Articles | Volume 9, issue 14
Atmos. Chem. Phys., 9, 5261–5280, 2009
https://doi.org/10.5194/acp-9-5261-2009
Atmos. Chem. Phys., 9, 5261–5280, 2009
https://doi.org/10.5194/acp-9-5261-2009

  29 Jul 2009

29 Jul 2009

Interannual variability in hindcasts of atmospheric chemistry: the role of meteorology

P. Hess1,3 and N. Mahowald2,3 P. Hess and N. Mahowald
  • 1Department of Biological and Environmental Engineering, Cornell University, Ithaca NY, USA
  • 2Department of Earth and Atmospheric Sciences, Cornell University, Ithaca NY, USA
  • 3National Center for Atmospheric Research, Boulder, CO, USA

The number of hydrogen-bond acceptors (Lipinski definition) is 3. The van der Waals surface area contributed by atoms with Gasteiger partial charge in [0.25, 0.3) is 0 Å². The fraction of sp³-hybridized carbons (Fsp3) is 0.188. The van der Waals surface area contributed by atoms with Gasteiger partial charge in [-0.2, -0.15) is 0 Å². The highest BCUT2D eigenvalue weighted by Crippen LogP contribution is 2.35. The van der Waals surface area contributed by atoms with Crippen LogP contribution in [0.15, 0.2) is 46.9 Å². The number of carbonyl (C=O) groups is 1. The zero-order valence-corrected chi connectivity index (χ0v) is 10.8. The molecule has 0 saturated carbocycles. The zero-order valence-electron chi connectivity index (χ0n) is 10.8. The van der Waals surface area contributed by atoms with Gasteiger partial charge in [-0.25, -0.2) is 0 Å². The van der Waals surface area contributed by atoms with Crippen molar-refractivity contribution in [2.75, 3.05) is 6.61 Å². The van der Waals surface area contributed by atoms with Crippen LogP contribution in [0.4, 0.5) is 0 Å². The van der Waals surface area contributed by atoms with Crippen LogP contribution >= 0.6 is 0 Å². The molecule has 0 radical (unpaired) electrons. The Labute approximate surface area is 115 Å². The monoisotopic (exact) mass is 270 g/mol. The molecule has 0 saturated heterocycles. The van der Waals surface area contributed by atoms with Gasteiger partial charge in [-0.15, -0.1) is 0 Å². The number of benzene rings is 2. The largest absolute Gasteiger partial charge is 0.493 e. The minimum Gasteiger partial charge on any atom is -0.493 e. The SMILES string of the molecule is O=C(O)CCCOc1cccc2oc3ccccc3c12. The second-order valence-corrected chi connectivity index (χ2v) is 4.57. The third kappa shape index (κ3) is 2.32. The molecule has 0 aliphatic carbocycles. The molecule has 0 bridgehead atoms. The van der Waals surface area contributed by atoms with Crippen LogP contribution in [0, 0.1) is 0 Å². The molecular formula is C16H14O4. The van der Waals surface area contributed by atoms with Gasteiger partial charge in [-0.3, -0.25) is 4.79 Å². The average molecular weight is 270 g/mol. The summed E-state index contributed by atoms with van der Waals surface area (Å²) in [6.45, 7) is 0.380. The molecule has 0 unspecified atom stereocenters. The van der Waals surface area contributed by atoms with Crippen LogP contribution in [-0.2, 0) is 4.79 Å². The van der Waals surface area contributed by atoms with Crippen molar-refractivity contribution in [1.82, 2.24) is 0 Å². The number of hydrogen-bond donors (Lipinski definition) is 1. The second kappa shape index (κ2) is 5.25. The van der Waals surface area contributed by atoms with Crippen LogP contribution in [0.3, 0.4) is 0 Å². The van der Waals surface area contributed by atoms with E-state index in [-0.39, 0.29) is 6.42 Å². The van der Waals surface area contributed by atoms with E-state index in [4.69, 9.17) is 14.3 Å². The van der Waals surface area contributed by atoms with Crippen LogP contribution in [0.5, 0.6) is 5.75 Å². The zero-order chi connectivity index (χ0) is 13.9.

Abstract. Two 40-year meteorological datasets are used to drive the Model of Ozone and Related Tracers chemical transport model, version 2 (MOZART2) in hindcast simulations. One dataset is from the National Center for Environmental Prediction/National Center for Atmospheric Research (NCEP/NCAR) reanalysis, the second dataset uses meteorology from the Community Atmosphere Model (CAM3) forced with observed interannually varying sea surface temperatures. All emissions, except those from lightning are annually constant. Analysis of these simulations focuses on the period between 1979–1999, due to meteorological discontinuities in the NCEP reanalysis during the 1970s. The meteorology using CAM3 captures observed trends in temperature and water vapor; the simulation using NCEP meteorology does not. This paper examines the regional and global interannual variability of various chemical and meteorological fields: CO, OH, O3 and HNO3, the surface photolysis rate of NO2 (as a proxy for overhead cloudiness), lightning NO emissions, water vapor, planetary boundary layer height, and temperature. The variability due to changes in emissions is not considered in this analysis. In both the NCEP and CAM3 simulations the relative variability of CO, OH, O3 and HNO3 are qualitatively similar, with variability maxima both in the tropics and the high latitudes. Locally, relative variability generally ranges between 3 and 10%; globally the tropospheric variability generally ranges from half to one percent, but can be higher. For most fields the leading global Empirical Orthogonal Function explains approximately 10% of the variability and correlates significantly with El Niño. In both simulations the first principal component of a multiple tracer, globally averaged analysis shows a strong coupling between surface temperature, measures of the hydrological cycle, CO and OH, but is not correlated with El Niño. In both simulations we examine the global response of the selected variables to changes in global surface temperature, and compare with a climate simulation over the 21st century.

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